1 John 3:16  “This is how we know what love is: Jesus Christ laid down his life for us. And we ought to lay down our lives for one another.”

     Recognising authentic love isn’t as easy as we might think.  Deborah Anapol, Ph.D. writes: “Love is inherently free. It cannot be bought, sold, or traded. You cannot make someone love you, nor can you prevent it, for any amount of money. Love cannot be imprisoned nor can it be legislated. Love is not a substance, not a commodity, nor even a marketable power source. Love has no territory, no borders, no quantifiable mass or energy output.”  This description sounds good.  Love is a gift and so for those that receive it – it appears to be free.   However, ‘free love’ is a casual concept which rarely examines love’s true foundation.  Love does cost.

    Our society has lost its way when it comes to love.  Love, all to often is characterised by grand gestures; a ‘free gifting’ of diamonds,  vacations, cars, perfumes and clothing.  This adolescent love, supposedly free to the receiver is paid for by credit which defers the cost for the giver to some indeterminate future.  The exchange of love’s tokens in our imperfect world comes with selfish expectations.  If this were not so then the divorce rate would be much lower.  Single mothers and abandoned children would be few and far between if authentic love was as prevalent and free as some argue.  Love costs and people avoid paying the price.  This stands in stark contrast to God’s love which Jesus paid for in full with no guarantee that it would be reciprocated;  “But God demonstrates His own love toward us, in that while we were yet sinners, Christ died for us.” (Romans 5:8)  Self sacrifice is never flashy or grand – it doesn’t sparkle like a diamond and you can’t take happy vacation pictures of it.  Love diminishes the flesh, excoriates the soul and sets the spirit free.  Love costs.

     This kind of selfless love does exist and is expressed in many different kinds of relationships – between husband and wife, father and son, mother and daughter, friend and friend.  It is patterned after God’s love for us – it is self sacrificing love.  The cost of this love, if you choose to give it, is your self;  “Greater love hath no man than this, that a man lay down his life for his friends.” (John 15:13)  Sacrifice of self for your friend, your brother or spouse is often paid in small parts over time adding up to a lifetime of love;  “If someone has enough money to live well and sees a brother or sister in need but shows no compassion—how can God’s love be in that person? Dear children, let’s not merely say that we love each other; let us show the truth by our actions. ” (1 John 3: 17,18 NLT)  This love is authentic and authenticating.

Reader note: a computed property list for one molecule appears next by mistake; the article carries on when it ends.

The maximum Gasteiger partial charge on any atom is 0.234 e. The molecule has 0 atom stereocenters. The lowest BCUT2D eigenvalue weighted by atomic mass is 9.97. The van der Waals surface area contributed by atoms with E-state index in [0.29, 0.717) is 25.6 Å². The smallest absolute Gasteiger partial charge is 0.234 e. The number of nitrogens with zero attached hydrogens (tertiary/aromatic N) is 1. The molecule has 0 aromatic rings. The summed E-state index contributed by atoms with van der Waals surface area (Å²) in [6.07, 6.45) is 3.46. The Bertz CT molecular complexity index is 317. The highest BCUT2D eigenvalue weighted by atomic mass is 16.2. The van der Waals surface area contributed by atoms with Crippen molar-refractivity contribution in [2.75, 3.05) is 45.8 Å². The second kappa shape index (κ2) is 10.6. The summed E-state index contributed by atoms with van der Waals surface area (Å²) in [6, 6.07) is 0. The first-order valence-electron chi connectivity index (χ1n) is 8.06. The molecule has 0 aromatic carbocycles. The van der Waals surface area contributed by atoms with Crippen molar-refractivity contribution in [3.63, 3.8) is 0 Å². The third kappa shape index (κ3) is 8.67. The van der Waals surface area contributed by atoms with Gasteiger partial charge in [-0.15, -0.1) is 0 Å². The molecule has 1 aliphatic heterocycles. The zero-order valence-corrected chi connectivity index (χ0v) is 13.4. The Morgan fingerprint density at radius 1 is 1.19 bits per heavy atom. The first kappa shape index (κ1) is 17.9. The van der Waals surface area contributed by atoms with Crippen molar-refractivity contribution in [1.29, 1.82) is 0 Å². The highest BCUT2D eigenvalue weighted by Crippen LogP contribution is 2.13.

The Holy Bible gives the definitive description of love:  “Love is patient and kind; love does not envy or boast; it is not arrogant or rude. It does not insist on its own way; it is not irritable or resentful; it does not rejoice at wrongdoing, but rejoices with the truth.  Love bears all things, believes all things, hopes all things, endures all things.” (1 Corinthians 13:4-7)  This is not the adolescent love that many feel entitled to.  This is not Hollywood love.  This kind of love practised over time makes a man – makes an adult.  It is the kind of love that matures;  “When I was a child, I spoke like a child, I thought like a child, I reasoned like a child. When I became a man, I gave up childish ways.  For now we see in a mirror dimly, but then face to face. Now I know in part; then I shall know fully, even as I have been fully known.  So now faith, hope, and love abide, these three; but the greatest of these is love.”  (1 Corinthians 13:11-13)

     This kind of love has a cost.  It cost God;  “For God so loved the world that He gave His only begotten Son, that whosoever believeth in Him should not perish, but have everlasting life.” (John 3:16)

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